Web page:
How will ESSA impact students with disabilities such as dyslexia?

ESSA includes several provisions that will positively impact all students. Among these are transparency of data, implementing evidence-based instruction in underperforming schools, and continued high expectations for the performance of all students. ESSA also provides an opportunity to improve educational opportunities and outcomes for children with learning and attention issues. In particular, ESSA includes two new, multi-million dollar initiatives that will allow teachers to hone their expertise in supporting children who struggle with reading (e.g., students with dyslexia).

Literacy Education Results for the Nation (LEARN) is a competitive grant program, meaning that states must apply for the funds. LEARN will provide funds to help high-need districts, including those where many students are reading and writing below grade-level. The program’s comprehensive nature means that it will support literacy learning for children from birth to grade 12. These funds will be used to ensure that districts can provide high-quality professional development for educators to improve literacy instruction for struggling readers and writers. The program also intends to focus on English language learners and students with disabilities.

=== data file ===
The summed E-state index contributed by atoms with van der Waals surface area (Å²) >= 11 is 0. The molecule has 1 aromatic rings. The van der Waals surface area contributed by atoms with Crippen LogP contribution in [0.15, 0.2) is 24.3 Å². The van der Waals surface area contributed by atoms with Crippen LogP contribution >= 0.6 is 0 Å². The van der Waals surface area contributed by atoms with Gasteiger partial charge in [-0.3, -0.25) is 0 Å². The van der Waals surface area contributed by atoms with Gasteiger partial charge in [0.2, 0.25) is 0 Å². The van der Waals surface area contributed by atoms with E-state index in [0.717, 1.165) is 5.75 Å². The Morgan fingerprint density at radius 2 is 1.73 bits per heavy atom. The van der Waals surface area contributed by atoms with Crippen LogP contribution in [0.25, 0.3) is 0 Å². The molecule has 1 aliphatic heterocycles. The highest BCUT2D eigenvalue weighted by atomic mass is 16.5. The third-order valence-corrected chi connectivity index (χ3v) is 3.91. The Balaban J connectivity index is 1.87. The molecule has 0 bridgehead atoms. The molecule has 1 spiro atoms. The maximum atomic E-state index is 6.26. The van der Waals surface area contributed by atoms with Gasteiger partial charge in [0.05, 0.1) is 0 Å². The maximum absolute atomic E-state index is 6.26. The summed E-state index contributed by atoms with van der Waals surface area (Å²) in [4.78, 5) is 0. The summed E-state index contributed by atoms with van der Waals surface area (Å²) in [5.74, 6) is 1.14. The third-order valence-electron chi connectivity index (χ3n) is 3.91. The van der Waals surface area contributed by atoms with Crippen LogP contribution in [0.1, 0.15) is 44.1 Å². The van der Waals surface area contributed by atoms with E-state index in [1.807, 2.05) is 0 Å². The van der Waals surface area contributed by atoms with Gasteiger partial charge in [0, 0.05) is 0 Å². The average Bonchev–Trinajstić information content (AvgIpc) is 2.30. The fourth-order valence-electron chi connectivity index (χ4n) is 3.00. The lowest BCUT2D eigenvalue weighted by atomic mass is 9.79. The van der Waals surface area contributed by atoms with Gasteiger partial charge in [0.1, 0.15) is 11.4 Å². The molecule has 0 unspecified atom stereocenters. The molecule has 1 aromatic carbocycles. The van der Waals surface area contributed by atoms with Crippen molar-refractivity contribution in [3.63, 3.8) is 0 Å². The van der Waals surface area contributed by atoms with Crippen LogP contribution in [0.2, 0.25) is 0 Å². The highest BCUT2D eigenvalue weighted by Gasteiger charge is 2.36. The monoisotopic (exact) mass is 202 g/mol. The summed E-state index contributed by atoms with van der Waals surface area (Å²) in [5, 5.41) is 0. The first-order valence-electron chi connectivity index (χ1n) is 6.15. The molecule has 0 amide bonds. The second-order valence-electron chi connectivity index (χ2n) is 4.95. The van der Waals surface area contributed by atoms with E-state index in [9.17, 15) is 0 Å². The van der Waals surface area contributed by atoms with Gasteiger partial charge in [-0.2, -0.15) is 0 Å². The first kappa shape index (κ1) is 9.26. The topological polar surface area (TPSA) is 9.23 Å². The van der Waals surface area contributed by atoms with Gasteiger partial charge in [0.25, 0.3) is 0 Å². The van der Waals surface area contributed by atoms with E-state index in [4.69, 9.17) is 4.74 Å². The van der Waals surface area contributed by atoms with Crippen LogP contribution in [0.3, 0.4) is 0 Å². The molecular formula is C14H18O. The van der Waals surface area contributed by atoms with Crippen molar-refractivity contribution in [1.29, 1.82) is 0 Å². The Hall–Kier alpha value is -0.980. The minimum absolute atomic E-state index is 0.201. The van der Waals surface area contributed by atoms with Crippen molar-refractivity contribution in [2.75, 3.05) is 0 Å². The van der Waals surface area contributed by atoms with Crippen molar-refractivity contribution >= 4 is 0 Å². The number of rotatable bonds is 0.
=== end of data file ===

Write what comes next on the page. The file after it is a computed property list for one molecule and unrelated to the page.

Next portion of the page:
ESSA also establishes a comprehensive center for “students at risk of not attaining full literacy skills due to a disability.” Examples of this type of challenge include “dyslexia impacting reading or writing, or developmental delay impacting reading, writing, language processing, comprehension, or executive functioning.” The purpose of this center is to identify evidence-based assessment tools and instruction strategies for students at risk. In addition, it would provide families with information and educators with professional development to understand and support these students. Although the center is established in law, it will take some time—possibly a year—to become fully operational since the U.S. Department of Education will now begin a process of choosing who will operate the center and collecting resources for parents and educators.